Map of life expectancy at birth from Global Education Project.

## Saturday, August 20, 2011

### Life span vs. span of life

To clarify in response to CC, and because this is important, here's how to parse the following terms: Life expectancy, Life span, Length of life/age at death.

Life expectancy is a fictitious number, derived as follows. Consider a person of a given age -- the moment of birth, or age zero, is the most common, but you can start at any point. Now look at all similarly situated persons, for example you might want to consider life expectancy at birth for U.S. males, or some such category.

Now look at all the people who died last year (or as recently as you can get the data) who were in that category. A small percentage died in their first year of life, an even smaller percentage age 1-5, 6-10, etc. Making the assumption that the baby just born will have the same odds of dying during each interval, figure out how old he'll have to be before there's a 50% chance he's dead. That's his life expectancy.

In reality, he won't have the same experience as people living today. We're accustomed to life expectancy increasing over time, but it doesn't have to. We'll see.

Now, life span has to do with an incurable genetic disease with which every one of us is born, called aging. Even assuming we don't experience misfortune such as being hit by a bus or sent off to Afghanistan to be blown up, and we stay super duper healthy, we won't live forever because our cells are programmed to be able to divide a finite number of times after which the tissues cannot renew themselves and we'll just die of plain old old age. Right now the maximum human life span for the genetically extremely lucky - and we're talking very rare outliers here - is about 120 years. We used to think of the life span as more like 70 years but that's because hardly anyone stayed healthy enough to make it to the true human life span, which for most of us is probably more like 90+ years. In other words, we all died of something other than old age, but nowadays we don't necessarily. (Where Alzheimer's fits in the aging process vs. disease dichotomy is maybe a little unclear.)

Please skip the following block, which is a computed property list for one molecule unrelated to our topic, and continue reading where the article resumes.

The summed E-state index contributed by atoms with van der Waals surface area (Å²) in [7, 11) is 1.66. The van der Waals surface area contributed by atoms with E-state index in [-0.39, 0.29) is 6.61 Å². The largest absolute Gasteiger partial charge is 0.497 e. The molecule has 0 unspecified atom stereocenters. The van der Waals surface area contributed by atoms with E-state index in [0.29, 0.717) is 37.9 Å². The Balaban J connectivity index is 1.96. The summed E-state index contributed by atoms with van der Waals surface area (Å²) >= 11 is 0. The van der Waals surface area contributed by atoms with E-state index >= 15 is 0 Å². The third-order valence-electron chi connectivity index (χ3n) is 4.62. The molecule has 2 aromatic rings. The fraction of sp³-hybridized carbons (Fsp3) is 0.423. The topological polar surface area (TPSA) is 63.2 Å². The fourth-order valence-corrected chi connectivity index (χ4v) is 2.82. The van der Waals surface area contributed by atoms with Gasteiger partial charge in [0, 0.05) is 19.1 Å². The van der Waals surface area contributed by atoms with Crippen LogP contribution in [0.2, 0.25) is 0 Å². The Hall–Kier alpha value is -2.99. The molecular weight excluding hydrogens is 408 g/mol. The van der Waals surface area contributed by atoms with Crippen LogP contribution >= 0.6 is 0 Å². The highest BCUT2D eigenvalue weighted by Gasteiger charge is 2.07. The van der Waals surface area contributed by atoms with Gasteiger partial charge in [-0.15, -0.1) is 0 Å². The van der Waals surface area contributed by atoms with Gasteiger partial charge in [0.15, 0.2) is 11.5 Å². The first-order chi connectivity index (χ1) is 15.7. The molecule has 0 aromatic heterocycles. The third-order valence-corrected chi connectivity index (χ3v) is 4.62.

How long you actually live is self-explanatory, I think. So what happened with the mice in the experiment described yesterday is that they lived longer than fat mice usually do, because fat mice tend to die of heart disease just like fat humans. But their life span was not extended, in fact they didn't even make it to the typical age of svelte mice. So the drug wasn't slowing the aging process at all, it was just counteracting some of the badness of obesity.

Does that make sense? If not, keep asking.